First, a Reddit list of favorite books/series written by female authors. It doesn't say the sub-genres, but probably more complete or better recommended. Since a lot of people directly search for this, here it goes:
Fantasy Reddit Top Female Authored Series Books - Results

That's a fantastic list. Regarding sub-genres, 50% of the top twenty are epic fantasy, and at first glance I'd say the rest of list is at least the same percentage, and a substantial portion of the rest of it is historical fantasy, urban fantasy mostly of the no-sex-please-we're-british variety (surprised to see Anne Rice on there, I would've called her horror), and other speculative miscellany.

Should we make efforts in recommending more men in the fields that see few of them?

Yes. If you read romance and make romance recommendations, it would be absolutely fantastic to see more attention being paid to male authors in the genre. Maybe if we can get a little gender parity in that genre, the severity and frequency of people talking down to it and its readers will reduce.

But the question here is: do we consider female authors enough when making recommendations in spec fic?

And yes, I care. Then again, I'm biased: I'm a female wannabe author. I hope that if I write a good book, I will have an equal chance of getting word-of-mouth sales traffic, and not just from the forums where I'm a member.

I still honestly don't see what's so onerous about taking a moment, when making recommendations, to consider whether there are also/more ladies whose works might be appropriate for the list. If that leads to you considering or even reading more female-written fantasy, that's a bonus! But seriously, read whatever you like. No one's saying otherwise.

Though if people do want to extend their reading, we could offer recommendations for female authors based on other favourites?
Yes, all of that. Said better than I can. & said better than I have. :)

I absolutely agree with earlier posters who said that thinking about female authors when making recommendations shouldn't be an issue, and that it should be a level playing field. But the operative term here is should. Because it is still an issue. If it wasn't then the first five names that come to mind when folk make their recommendations wouldn't be the same five names all of the time.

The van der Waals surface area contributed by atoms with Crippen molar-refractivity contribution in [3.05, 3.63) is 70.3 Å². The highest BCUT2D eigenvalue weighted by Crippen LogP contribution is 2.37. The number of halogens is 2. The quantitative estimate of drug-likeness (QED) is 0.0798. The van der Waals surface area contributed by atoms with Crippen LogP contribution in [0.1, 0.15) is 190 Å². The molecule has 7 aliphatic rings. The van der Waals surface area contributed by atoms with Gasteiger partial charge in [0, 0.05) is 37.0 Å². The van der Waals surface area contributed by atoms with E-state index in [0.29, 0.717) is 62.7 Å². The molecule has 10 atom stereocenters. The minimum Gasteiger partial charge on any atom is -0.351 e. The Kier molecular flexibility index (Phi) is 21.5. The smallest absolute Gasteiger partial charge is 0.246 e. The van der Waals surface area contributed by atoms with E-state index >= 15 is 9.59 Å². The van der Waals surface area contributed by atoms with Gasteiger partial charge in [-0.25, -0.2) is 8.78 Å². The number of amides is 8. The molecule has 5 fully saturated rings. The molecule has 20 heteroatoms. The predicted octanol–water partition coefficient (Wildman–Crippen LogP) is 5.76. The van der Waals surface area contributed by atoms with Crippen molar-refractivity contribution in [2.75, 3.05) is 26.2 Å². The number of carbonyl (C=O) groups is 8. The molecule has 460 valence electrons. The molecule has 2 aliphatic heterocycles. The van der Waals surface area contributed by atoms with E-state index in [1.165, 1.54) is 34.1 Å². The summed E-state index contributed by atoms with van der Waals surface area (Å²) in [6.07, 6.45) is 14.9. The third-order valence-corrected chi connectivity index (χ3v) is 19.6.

Thank you all for opening up the discussion on here. :)

November 27, 2016, 02:42:39 PM
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Re: Do we recommend enough female authors when asked for recommendations

Finally - No one is seeking to call anyone a bigot. No one is seeking to make anyone feel bad. The idea is to call out a pattern that deprives us of knowing the best in the genre because there's not a fair playing field. What people do with that information is up to them.

Yep, that. & I should probably qualify the "first five names" comment by saying that it's more often the F-F Facebook discussion group than this forum that I'm thinking of. Even then, looking through the most recent threads now, the recommendations are actually more varied than they've been in the past.

I'm certainly not calling anyone a bigot or calling their intelligence into question. (If you read the post that way then I apologise unreservedly.) And while I understand that bestselling authors will be shouted up far more than the midlist and beyond, I'm really just looking for a bit more breadth in what is after all a really broad genre.

November 27, 2016, 11:59:43 PM
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Re: Do we recommend enough female authors when asked for recommendations it *ought* to be irrelevant, i agree. But I find that if there's a list of say, ten best fantasy books of 2016 and you ask the author of that list why it's ten male authors on the list, he'll say "I don't think about gender". Which is why we still need to talk about gender. :)
November 30, 2016, 12:38:19 PM
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Re: Special venting thread for people who hate their day job i didn't realise this thread was here. the only good thing about my day job is that if i have enough shopfloor staff i can retreat into the office and open up OneDrive for half an hour to get some words laid down....
November 30, 2016, 12:45:18 PM